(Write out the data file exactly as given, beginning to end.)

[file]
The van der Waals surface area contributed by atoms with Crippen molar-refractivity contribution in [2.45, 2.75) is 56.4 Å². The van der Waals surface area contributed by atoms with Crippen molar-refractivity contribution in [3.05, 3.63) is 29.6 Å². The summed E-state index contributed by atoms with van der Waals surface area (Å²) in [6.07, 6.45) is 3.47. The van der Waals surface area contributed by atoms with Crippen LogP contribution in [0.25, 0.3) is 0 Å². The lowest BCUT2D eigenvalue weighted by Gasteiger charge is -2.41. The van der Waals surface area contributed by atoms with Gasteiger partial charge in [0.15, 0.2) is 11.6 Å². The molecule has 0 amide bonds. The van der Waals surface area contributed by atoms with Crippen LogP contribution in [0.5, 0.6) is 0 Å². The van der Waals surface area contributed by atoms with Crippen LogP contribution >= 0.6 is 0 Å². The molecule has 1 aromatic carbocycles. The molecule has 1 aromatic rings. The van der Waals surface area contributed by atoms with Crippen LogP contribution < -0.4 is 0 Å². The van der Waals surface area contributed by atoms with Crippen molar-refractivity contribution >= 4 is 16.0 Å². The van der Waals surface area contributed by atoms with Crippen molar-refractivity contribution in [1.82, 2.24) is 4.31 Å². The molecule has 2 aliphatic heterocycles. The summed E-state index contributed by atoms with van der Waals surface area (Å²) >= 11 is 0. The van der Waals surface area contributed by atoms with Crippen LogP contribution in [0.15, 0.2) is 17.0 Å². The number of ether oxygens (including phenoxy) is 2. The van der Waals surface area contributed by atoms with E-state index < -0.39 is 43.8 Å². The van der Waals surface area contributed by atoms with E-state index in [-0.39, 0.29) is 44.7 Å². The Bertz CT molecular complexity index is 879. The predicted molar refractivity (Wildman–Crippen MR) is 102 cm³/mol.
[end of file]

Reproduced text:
The van der Waals surface area contributed by atoms with Crippen molar-refractivity contribution in [2.45, 2.75) is 56.4 Å². The van der Waals surface area contributed by atoms with Crippen molar-refractivity contribution in [3.05, 3.63) is 29.6 Å². The summed E-state index contributed by atoms with van der Waals surface area (Å²) in [6.07, 6.45) is 3.47. The van der Waals surface area contributed by atoms with Crippen LogP contribution in [0.25, 0.3) is 0 Å². The lowest BCUT2D eigenvalue weighted by Gasteiger charge is -2.41. The van der Waals surface area contributed by atoms with Gasteiger partial charge in [0.15, 0.2) is 11.6 Å². The molecule has 0 amide bonds. The van der Waals surface area contributed by atoms with Crippen LogP contribution in [0.5, 0.6) is 0 Å². The van der Waals surface area contributed by atoms with Crippen LogP contribution >= 0.6 is 0 Å². The molecule has 1 aromatic carbocycles. The molecule has 1 aromatic rings. The van der Waals surface area contributed by atoms with Crippen LogP contribution < -0.4 is 0 Å². The van der Waals surface area contributed by atoms with Crippen molar-refractivity contribution >= 4 is 16.0 Å². The van der Waals surface area contributed by atoms with Crippen molar-refractivity contribution in [1.82, 2.24) is 4.31 Å². The molecule has 2 aliphatic heterocycles. The summed E-state index contributed by atoms with van der Waals surface area (Å²) >= 11 is 0. The van der Waals surface area contributed by atoms with Crippen LogP contribution in [0.15, 0.2) is 17.0 Å². The number of ether oxygens (including phenoxy) is 2. The van der Waals surface area contributed by atoms with E-state index < -0.39 is 43.8 Å². The van der Waals surface area contributed by atoms with E-state index in [-0.39, 0.29) is 44.7 Å². The Bertz CT molecular complexity index is 879. The predicted molar refractivity (Wildman–Crippen MR) is 102 cm³/mol.